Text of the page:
Monthly Archives: March 2014

Accepting the Things We Cannot Change: Part 2 Contamination Concerns

John Pearson

This blog, the second of two, will consider the potential for contamination arising from extreme energy projects. The lack of knowledge regarding the extent, and even existence of contamination arising from such projects necessitates it is suggested a wholly different approach to regulation than that proposed for the previously considered consumption impacts.

The issues discussed here are considered at length in a report published today by ReFine in Marine and Petroleum Geology concerning the safety of onshore shale oil and gas extraction.

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Lancaster School of Law students are off to Ghana

Dr Catherine Easton

On the 30th of March, six year two students and one staff member from Lancaster Law School will travel to Accra, Ghana for a week-long educational visit to Lancaster University’s Ghana campus. They will form part of a larger group of staff and students from the Linguistics and the Politics, Philosophy and Religion departments.

This is the first visit of the Lancaster-Ghana undergraduate ambassador scheme, which aims to forge links and interaction between students and staff based in Lancaster and in Ghana. Lancaster University is the first British university to open a campus in West Africa and it aims to grow its student numbers to 200 by September 2014.

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Hi-ho, hi-ho it’s off to Europe Woolies will go…

Dr Mark Butler

The case of USDAW v Ethel Austin Ltd (in administration) and another, which is more commonly referred to as the Woolworths litigation, continues to rumble on, with it having made a brief appearance before the Court of Appeal on 22nd January 2014, which concluded with the Court referring the matter to the Court of Justice of the European Union (‘CJEU’) through the preliminary reference procedure under Article 267 Treaty on the Functioning of the European Union.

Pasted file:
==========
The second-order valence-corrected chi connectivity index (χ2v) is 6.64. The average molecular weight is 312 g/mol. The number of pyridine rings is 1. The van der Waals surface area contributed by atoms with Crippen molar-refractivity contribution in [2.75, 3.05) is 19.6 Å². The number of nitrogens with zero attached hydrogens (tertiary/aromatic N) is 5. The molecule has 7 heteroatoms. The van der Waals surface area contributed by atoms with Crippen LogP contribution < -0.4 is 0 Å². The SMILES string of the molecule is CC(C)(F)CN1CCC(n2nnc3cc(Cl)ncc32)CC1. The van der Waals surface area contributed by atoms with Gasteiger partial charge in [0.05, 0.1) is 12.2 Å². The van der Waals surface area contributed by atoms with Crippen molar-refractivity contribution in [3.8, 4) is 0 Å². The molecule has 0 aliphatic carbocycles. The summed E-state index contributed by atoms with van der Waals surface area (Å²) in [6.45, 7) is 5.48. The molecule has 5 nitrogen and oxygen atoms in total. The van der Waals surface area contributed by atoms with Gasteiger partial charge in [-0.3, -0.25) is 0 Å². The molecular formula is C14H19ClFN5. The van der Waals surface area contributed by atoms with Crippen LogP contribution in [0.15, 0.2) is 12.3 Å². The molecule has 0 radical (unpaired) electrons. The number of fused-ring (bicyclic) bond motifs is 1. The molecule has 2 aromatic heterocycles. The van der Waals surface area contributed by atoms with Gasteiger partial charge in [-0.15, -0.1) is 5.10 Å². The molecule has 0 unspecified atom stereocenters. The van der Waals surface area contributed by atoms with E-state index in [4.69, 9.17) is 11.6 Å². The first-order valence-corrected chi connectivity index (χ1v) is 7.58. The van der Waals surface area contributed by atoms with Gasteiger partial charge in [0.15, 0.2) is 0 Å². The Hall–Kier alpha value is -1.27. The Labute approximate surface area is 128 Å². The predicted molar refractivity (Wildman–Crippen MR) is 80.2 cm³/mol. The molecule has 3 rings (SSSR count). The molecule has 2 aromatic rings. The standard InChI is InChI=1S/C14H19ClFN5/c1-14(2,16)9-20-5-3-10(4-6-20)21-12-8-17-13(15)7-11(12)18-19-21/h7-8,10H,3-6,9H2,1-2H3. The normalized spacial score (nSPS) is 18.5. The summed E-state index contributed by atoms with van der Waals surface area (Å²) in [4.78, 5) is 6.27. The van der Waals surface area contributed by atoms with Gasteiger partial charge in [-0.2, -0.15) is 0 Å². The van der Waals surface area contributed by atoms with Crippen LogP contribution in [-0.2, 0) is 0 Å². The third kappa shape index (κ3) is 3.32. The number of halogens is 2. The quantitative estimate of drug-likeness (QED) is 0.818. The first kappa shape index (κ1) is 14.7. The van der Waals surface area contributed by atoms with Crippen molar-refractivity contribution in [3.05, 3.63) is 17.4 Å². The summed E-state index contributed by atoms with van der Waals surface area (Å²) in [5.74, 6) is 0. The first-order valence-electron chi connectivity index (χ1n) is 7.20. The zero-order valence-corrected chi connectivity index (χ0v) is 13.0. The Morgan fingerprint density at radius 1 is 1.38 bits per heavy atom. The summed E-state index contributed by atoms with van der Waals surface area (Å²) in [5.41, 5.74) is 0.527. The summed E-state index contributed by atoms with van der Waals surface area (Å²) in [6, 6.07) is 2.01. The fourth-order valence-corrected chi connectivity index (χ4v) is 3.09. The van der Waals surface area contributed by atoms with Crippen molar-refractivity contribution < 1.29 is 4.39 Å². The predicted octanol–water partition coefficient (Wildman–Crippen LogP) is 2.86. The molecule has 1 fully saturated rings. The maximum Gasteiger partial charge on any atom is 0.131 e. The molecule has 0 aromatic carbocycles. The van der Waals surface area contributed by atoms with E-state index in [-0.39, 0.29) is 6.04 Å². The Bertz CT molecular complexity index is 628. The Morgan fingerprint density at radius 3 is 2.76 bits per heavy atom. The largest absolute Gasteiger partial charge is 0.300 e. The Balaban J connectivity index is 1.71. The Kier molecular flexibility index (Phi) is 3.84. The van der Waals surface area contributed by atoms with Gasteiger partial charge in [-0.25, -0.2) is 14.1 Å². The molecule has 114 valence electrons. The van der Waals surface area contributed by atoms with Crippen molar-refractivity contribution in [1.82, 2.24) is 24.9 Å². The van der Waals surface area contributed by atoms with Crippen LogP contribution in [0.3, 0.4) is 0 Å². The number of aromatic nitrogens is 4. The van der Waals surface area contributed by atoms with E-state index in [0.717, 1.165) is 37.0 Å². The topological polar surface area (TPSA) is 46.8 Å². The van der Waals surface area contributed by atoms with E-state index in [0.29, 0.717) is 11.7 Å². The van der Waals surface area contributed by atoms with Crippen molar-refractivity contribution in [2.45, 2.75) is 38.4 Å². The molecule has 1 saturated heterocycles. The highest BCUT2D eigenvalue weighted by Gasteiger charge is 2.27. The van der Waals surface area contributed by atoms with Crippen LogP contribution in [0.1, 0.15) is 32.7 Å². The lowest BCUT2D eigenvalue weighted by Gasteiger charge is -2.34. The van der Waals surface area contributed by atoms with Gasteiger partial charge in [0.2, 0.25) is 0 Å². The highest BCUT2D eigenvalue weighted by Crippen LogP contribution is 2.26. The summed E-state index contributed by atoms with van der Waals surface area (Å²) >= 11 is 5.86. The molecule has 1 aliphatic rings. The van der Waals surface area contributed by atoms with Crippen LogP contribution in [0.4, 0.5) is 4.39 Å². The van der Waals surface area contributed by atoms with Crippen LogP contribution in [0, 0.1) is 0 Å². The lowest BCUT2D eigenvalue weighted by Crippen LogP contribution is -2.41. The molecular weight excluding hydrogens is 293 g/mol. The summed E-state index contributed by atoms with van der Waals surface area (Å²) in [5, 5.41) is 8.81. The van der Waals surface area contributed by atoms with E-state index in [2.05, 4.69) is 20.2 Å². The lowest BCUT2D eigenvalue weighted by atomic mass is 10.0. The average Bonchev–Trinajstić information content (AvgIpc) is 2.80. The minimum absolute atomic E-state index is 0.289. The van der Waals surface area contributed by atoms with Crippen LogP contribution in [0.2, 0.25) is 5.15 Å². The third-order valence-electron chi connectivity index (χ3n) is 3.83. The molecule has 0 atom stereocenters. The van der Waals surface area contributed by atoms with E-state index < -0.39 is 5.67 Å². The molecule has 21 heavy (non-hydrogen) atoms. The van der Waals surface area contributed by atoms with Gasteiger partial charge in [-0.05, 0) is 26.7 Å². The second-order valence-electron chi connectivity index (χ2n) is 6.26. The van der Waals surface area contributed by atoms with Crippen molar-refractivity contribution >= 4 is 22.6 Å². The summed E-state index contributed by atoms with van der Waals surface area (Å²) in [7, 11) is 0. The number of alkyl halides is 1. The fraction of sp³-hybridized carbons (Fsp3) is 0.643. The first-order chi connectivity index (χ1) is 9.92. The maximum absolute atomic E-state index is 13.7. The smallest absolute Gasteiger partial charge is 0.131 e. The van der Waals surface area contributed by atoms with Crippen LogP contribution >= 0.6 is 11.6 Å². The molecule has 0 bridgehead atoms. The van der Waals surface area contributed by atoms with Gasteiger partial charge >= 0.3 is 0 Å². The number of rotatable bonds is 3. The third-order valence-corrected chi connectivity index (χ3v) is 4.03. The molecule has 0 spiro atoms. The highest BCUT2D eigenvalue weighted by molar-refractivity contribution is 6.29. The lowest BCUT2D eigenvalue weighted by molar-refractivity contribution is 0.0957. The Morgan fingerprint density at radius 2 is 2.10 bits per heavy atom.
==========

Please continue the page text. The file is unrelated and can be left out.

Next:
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Social Media: A New opportunity or a new threat for retail loss prevention?

Samantha Al-Sharifi

A major challenge facing retail loss prevention (security guards etc.) today is incorporating new technologies into existing policies and practices. Despite the current bleak economic climate, in 2012-2013, retailers in the UK invested £995 million on technology designed to reduce shoplifting and employee theft (Centre for Retail Research 2013). New technologies in loss prevention are emerging every year which introduces new opportunities, but, also pose new threats.

In 2013 social media was identified as one on the key emerging trends in retail loss prevention. There are few people who would deny that social media has changed the way we interact with the world. People can now ‘update their status’, ‘tweet’ or ‘Instagram’ a photograph which can be instantly viewed globally by any individual.

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The Crimea Crisis: A Case of Occupation, Annexation, Secession or Autonomy?

Dr James Summers examines the international legal position of Russia’s occupation of the Crimean region of the Ukraine and the possible status of the peninsula following from this. On 27 February Russian forces, wearing balaclavas to hide their identity, are believed to have moved beyond Russian naval facilities on the peninsula to take control of public buildings, airports and highways linking it with the rest of the Ukraine. These soldiers have gained effective control of the territory, while Ukrainian forces are currently under siege in their barracks. This takeover swiftly followed the overthrow of Ukrainian President Victor Yukanovych, who fled the country in the wake of an uprising in the capital Kiev on 22 February. Protests against Yukanovych erupted from his decision on 21 November 2013 not to sign a trade agreement with the EU in favour of financial support from Russia. Yukanovych, who drew support from the Russophone eastern regions of Ukraine, was seen by Moscow as an important ally.

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